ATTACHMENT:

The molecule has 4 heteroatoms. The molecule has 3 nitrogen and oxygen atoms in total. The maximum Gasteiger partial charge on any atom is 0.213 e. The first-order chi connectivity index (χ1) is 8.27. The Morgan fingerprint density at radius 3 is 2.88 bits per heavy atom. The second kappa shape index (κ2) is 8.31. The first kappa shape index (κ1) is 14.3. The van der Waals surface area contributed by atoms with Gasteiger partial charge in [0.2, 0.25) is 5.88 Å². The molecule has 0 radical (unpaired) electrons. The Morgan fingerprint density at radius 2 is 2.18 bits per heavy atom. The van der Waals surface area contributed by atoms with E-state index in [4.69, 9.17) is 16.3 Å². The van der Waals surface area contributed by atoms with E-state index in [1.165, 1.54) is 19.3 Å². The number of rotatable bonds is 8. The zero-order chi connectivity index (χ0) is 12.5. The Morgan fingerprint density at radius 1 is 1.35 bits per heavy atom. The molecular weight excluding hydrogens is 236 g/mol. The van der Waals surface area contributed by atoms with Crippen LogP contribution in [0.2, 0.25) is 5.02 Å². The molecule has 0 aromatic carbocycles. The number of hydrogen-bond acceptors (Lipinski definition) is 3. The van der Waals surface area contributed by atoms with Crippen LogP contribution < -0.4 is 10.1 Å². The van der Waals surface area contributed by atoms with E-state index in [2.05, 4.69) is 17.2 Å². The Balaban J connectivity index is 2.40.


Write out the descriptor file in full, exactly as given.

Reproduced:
The molecule has 4 heteroatoms. The molecule has 3 nitrogen and oxygen atoms in total. The maximum Gasteiger partial charge on any atom is 0.213 e. The first-order chi connectivity index (χ1) is 8.27. The Morgan fingerprint density at radius 3 is 2.88 bits per heavy atom. The second kappa shape index (κ2) is 8.31. The first kappa shape index (κ1) is 14.3. The van der Waals surface area contributed by atoms with Gasteiger partial charge in [0.2, 0.25) is 5.88 Å². The molecule has 0 radical (unpaired) electrons. The Morgan fingerprint density at radius 2 is 2.18 bits per heavy atom. The van der Waals surface area contributed by atoms with E-state index in [4.69, 9.17) is 16.3 Å². The van der Waals surface area contributed by atoms with E-state index in [1.165, 1.54) is 19.3 Å². The number of rotatable bonds is 8. The zero-order chi connectivity index (χ0) is 12.5. The Morgan fingerprint density at radius 1 is 1.35 bits per heavy atom. The molecular weight excluding hydrogens is 236 g/mol. The van der Waals surface area contributed by atoms with Crippen LogP contribution in [0.2, 0.25) is 5.02 Å². The molecule has 0 aromatic carbocycles. The number of hydrogen-bond acceptors (Lipinski definition) is 3. The van der Waals surface area contributed by atoms with Crippen LogP contribution < -0.4 is 10.1 Å². The van der Waals surface area contributed by atoms with E-state index in [2.05, 4.69) is 17.2 Å². The Balaban J connectivity index is 2.40.